Type: Full Sipp
Minimum investment: Lump sum £50
Investment choice: Cash only option – cash deposits, cash plus option ¬ cash deposits plus investment funds with a single management group, complete option – full range of permitted investments including Oeics, unit trusts, investment trusts, shares, gilts, insurance company bonds and commercial property
Options: Cash only, cash plus, complete Sipp
Charges: Cash-only option – 1% administration fee subject to a £5 minimum. cash-plus option -1% administration fee, annual management charge £250, complete Sipp option – set up fee £350 but waived if moving from cash-only or cash-plus plans that have been held for six months, annual £450, transfers in £50, additional caost for property, set-up fee £95 and annual £95 once benefits are taken
Tel: 0870 567 3319
The Lifetime Sipp from Hartley SAS provides three investment option levels ranging from cash only to full self-investment.
Informed Choice director Martin Bamford says the design of this product recognises that not every investor has sufficient pension assets to warrant the use, and cost, of a full Sipp.
He thinks the ability to start this Sipp as a cash-only product with no set up charge or annual fee reflects the need that many clients have to get a Sipp started with regular cash investments. “You can then upgrade to the cash-plus option which has a single investment manager, or a complete Sipp with a wide range of investment choice without having to pay a set-up fee, assuming that the cash-only Sipp has run for at least six months,” he says.
Bamford regards the charges as clear and competitive, with an easy to understand product structure that can be explained to clients without the need for complex diagrams and lengthy discussions.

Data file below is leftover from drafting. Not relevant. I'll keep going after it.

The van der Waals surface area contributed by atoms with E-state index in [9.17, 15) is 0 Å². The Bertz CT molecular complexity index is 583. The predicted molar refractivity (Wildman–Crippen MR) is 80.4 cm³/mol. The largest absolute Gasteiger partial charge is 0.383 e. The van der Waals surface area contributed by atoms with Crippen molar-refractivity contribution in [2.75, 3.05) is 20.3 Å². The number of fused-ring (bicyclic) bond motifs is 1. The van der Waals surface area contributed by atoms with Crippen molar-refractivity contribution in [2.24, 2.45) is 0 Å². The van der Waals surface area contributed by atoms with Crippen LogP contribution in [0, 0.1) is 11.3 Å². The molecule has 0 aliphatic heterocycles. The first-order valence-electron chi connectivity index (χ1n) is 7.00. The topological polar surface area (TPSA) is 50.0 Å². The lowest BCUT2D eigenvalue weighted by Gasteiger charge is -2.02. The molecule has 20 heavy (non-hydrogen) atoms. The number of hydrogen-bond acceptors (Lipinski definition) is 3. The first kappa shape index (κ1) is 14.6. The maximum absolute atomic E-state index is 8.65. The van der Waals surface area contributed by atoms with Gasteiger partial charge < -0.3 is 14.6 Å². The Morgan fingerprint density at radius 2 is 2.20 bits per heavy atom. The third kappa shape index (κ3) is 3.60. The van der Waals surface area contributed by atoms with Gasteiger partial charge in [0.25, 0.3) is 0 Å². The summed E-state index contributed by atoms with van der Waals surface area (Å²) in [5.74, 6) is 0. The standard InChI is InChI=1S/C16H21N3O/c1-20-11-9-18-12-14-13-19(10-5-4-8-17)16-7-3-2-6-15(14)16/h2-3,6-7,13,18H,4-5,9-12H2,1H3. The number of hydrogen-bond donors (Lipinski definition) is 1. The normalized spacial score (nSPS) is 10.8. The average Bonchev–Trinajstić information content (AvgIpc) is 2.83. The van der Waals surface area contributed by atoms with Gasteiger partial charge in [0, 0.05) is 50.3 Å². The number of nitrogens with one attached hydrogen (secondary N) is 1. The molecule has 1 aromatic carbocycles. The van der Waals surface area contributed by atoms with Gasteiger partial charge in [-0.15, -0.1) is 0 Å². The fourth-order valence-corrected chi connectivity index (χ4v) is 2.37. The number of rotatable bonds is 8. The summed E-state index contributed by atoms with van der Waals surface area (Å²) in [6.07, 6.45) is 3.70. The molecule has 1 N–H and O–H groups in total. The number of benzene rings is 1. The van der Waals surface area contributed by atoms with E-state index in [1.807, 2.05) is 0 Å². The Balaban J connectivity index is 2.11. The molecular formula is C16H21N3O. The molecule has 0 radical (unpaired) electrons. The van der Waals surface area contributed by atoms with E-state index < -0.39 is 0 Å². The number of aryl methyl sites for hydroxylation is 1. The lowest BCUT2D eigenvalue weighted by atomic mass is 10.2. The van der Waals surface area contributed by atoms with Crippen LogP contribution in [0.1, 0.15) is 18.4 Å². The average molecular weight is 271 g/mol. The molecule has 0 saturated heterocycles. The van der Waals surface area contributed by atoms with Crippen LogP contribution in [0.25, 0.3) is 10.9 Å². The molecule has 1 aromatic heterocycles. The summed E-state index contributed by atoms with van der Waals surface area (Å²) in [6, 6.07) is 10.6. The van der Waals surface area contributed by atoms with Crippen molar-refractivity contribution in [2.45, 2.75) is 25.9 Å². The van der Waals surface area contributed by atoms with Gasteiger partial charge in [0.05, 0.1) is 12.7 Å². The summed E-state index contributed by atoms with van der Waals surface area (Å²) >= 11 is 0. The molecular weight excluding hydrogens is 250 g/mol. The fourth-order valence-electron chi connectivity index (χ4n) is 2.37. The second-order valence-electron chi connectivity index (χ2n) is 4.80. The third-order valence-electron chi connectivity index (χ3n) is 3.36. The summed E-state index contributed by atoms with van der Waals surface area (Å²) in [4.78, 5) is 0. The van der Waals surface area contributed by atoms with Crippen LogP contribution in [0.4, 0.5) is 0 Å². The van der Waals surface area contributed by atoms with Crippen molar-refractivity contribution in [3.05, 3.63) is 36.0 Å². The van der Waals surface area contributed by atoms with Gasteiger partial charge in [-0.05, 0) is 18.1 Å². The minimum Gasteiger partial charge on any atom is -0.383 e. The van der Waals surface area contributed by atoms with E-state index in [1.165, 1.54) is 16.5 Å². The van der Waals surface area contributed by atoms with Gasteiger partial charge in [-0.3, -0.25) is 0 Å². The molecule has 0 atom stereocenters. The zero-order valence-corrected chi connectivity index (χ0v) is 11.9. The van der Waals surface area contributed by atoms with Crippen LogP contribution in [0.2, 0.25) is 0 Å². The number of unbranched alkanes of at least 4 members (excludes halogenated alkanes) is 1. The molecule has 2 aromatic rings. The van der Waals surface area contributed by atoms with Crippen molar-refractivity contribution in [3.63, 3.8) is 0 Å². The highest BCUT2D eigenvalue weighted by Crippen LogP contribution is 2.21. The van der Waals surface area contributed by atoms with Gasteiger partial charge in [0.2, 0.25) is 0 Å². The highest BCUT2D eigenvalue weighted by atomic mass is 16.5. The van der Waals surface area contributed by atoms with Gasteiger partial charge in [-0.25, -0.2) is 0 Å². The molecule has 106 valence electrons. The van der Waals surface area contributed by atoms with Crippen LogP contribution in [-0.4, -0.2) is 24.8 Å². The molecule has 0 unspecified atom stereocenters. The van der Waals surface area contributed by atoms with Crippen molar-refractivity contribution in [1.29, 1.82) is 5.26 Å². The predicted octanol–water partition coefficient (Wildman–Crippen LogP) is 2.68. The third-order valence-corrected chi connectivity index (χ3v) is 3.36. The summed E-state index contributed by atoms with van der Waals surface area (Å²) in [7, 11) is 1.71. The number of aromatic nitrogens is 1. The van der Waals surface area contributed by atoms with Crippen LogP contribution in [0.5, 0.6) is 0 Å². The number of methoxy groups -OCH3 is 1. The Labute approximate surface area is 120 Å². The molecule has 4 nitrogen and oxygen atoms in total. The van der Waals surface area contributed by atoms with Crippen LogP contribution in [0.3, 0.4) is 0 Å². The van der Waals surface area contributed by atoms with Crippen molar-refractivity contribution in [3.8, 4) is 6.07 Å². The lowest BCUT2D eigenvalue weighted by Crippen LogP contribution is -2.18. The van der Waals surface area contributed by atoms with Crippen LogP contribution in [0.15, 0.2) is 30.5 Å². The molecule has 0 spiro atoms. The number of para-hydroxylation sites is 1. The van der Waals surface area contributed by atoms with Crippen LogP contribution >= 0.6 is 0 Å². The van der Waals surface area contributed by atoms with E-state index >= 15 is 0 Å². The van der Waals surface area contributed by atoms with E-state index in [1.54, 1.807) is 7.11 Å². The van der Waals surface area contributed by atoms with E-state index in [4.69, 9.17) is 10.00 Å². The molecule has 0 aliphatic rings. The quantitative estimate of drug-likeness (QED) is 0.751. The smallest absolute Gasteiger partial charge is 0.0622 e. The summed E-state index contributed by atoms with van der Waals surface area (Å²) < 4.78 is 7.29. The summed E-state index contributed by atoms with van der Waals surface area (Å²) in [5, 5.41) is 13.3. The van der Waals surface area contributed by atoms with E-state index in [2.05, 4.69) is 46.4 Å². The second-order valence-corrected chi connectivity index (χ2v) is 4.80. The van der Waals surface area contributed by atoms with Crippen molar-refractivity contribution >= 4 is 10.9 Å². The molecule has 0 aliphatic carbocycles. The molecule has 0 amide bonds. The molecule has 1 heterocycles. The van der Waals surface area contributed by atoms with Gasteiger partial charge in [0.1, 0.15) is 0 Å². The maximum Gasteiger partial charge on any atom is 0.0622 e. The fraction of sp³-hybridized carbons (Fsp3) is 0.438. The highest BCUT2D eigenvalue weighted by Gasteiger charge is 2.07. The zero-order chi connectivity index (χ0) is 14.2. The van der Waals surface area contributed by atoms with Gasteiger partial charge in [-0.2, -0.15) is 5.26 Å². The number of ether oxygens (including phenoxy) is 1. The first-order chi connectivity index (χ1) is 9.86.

However, he points out that whether or not a Sipp makes the grade is more a case of service and investment flexibility than charges. “A good value Sipp will be one that can be easily managed, will allow the client to access the investments they choose and will report accurately and on time.”
Discussing the potential drawbacks of the product Bamford says: “For the lower end of the Sipp market this product is still relatively expensive, even for the cash-plus product. Taking an example of an investor contributing £50 a month, they would see 10 per cent of this contribution taken as an administration fee as a result of the minimum charge. This product would represent much better value for someone investing bigger contributions.”
Bamford would prefer to see the administration charge on the cash-only and cash-plus versions expressed as an explicit fee rather than a percentage.
Competition, in Bamford’s view, will come from stakeholder and low-cost personal pensions for people in the early build-up phase of their pension plans.
“The competition for this product will depend upon the aims of the investor. Sipps are now really falling into three categories and all of these will provide competition. These are the provider Sipps – essentially a fund supermarket personal pension with full Sipp options, full Sipps from trustee firms like Hornbuckle Mitchell and Pointon York, and cheap Sipps that are often administered online, with some investment restrictions,” says Bamford.
He concludes: “For somebody building up cash reserves before going for full self-investment, it would probably make more sense to opt for a stakeholder or personal pension with lower charges for access to a wider range of asset classes at lower charges.”
Suitability to market: Good
Adviser remuneration: Average